What if your fingertip file doesn't contain a collection of loosepages, but a number of larger documents? Simple — set up an expandingfile or set of hanging folders in a file rack, and assign a category toeach section. You can organize your paper by the area of your life itrelates to (ex: school, church, marketing, billing) — or the specific document being stored (ex: order forms, phonelists, memos). And, of course, color-coding and labeling each section takes theguesswork out of locating a specific document. If the fingertip items you need to store are bigger than willfit in a file  (like product catalogs, professional journals, magazines,etc.),  you still have plenty of options. You can either store these in magazine holders that sit upright ona bookshelf (one holder for each title) — or pick up a set of file barcatalog hangers to store your publications spine-up in a file drawer.

If you're one of those people who needs to have things in plain view,consider a bulletin or magnetic board for your most important bits ofinformation. Just be careful to clean out when it gets too crowded –an overloaded board is no more useful to you than a pile on your desk.A good rule of thumb is once you start to overlap items and create asecond layer, it's time to purge. Color-coding your paperwork (ex:price list in green, department directory in yellow, vendor contacts inpink) will also make it easier to locate information quickly.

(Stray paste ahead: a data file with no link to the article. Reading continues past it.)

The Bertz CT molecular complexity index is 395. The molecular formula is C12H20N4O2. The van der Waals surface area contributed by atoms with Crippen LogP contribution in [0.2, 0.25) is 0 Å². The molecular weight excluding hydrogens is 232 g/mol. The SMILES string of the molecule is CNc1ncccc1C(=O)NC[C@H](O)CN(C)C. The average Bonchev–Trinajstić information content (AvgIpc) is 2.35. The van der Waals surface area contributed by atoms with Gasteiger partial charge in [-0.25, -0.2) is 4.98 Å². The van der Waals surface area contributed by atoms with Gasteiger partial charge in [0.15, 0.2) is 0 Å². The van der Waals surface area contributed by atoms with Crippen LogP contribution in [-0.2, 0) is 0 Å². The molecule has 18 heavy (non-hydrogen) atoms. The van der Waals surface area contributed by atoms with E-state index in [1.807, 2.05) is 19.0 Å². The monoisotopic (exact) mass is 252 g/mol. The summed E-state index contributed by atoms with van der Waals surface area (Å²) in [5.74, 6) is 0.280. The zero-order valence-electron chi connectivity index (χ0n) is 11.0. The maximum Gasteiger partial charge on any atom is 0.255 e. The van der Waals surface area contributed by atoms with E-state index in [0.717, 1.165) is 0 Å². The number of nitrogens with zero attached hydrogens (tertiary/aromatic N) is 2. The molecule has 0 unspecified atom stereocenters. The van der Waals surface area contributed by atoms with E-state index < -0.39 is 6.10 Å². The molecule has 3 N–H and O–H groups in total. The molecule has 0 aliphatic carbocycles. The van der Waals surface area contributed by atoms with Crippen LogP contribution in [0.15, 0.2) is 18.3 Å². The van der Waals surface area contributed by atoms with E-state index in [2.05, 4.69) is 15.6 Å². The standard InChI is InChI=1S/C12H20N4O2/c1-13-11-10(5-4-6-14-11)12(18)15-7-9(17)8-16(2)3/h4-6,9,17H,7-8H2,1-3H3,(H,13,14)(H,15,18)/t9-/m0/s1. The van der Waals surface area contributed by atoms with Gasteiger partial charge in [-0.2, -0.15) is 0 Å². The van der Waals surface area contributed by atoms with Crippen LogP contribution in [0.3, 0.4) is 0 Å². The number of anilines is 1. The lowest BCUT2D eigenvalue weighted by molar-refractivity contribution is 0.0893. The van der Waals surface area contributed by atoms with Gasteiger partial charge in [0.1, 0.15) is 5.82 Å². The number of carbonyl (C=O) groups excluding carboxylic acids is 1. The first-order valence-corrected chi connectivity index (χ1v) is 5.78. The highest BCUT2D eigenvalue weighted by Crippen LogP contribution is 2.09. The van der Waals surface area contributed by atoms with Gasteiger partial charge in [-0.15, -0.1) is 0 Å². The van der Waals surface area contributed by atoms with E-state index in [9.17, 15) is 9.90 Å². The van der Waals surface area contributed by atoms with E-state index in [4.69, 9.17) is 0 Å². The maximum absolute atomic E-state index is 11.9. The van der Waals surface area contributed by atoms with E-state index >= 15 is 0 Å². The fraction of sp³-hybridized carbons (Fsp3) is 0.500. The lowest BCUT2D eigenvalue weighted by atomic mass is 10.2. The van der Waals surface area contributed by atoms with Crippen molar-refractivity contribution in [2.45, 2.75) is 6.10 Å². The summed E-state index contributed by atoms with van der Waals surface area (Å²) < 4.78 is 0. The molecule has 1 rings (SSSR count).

The trick to creating the perfect fingertip file is paying attention to what documents you use most. For the next few days, every time you touch a reference item, put a small dot or a sticker on the back of the sheet — those items with a large number of marks should be included in your fingertip file. Then all you have to do is choose the system that best matches your work style and the type of paper you are organizing. Easy as pie!

Organizing For Forward Momentum